Why are weddings happy?

Why are weddings happy?

Such an odd thing to call a wedding: happy. You’ve heard them called beautiful, memorable, terrbile, awesome, long, short, expensive, cheap, good, bad, whatever. But before we start critiquing the bride’s dress (and how on earth did she think those seat sashes would match the placecards?!?!) we really need to be worried about the happiness on the day.

In my career as a celebrant I’ve seen quite a few unhappy brides and grooms. Whether it’s parents freaking out because it’s not in a church (god bless the parents) or a lost guest six suburbs away, the custom designed napkins are in the groomsmen’s car (at his house) or the rain has come out and the photographer doesn’t really do rain.

I’m biased at this point, so please read this and understand that I’m a marriage celebrant, but I think that all of that stuff just doesn’t matter. None of it. Even all of the other stuff that never made it to that shortlist above. None.

The only thing that truly matters on the day is that the bride and groom are happy about entering into this union. Not “ok with it” or even consenting. Of course consent is required, but if there is only consent, or even an attitude of “let’s get this over with” then (in my opinion) you’re missing out on the day.

And that’s why weddings are (should be) happy. Because there’s two kids in love and we all think that’s just awesome.

So how do you get there … ya’ know … in case you’re worried about being unhappy at your wedding?

  1. Delete everything that doesn’t matter. Like right now as I type these words I actually had a whole different list and deleted it because it didn’t matter. It didn’t add to the blog post. It didn’t improve the article. It didn’t add value. So I deleted it. It wasn’t neccasary. And in it’s place I wrote this little ditty because I felt it mattered. So delete the wedding cake if you don’t eat cake and delete the bridal party if you want to save your closest friends some money and etc etc – don’t delete things because I said so, delete because you’ve just realised that they don’t add value to your marriage celebration.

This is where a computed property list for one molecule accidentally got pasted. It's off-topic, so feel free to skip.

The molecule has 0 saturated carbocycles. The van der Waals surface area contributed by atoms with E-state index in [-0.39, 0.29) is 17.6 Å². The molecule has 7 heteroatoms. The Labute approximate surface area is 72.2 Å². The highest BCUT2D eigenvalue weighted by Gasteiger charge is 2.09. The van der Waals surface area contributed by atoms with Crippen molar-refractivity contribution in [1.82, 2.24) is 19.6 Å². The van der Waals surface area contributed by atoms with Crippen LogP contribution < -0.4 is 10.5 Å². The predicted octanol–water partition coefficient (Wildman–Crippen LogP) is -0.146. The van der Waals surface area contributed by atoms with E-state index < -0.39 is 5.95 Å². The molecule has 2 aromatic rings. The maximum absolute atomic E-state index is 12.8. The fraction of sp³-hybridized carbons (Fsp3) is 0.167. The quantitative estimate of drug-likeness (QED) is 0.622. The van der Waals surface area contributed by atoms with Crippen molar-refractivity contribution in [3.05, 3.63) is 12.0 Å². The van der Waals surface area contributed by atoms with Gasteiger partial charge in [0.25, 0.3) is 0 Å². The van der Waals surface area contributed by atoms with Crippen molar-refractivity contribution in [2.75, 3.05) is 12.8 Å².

2. Add in what matters. What kind of atmosphere do you want to celebrate your union in? Then choose things that alter the atmosphere of an event: like when it is, where it is, the “sound” of the event (this is that DJ versus band argument), how much beer is being served. Add all of this in because it’s important to you.
  3. Let your stakeholders know what is important to you and what’s not. Stakeholders is a fancy business term for parents and other people that could hate the idea of your DJ wearing a bowtie or other controversial wedding trends.
  4. Smile.

It seems too simple. But all of the unhappy brides and grooms I’ve met, and talked to after the fact, had expectations they didn’t communicate. They wanted to delete things but said nothing. And they wanted to add things but (wait for it) said nothing. Then when things didn’t happen, they became unhappy.

Also, a final point is this: it’s only a wedding, not brain surgery. If it all goes to hell it doesn’t matter, as long as you married your best friend. Then you’re happy.

{The feature image on this post is by Paul Bamford at Finch and Oak Wedding Photographers}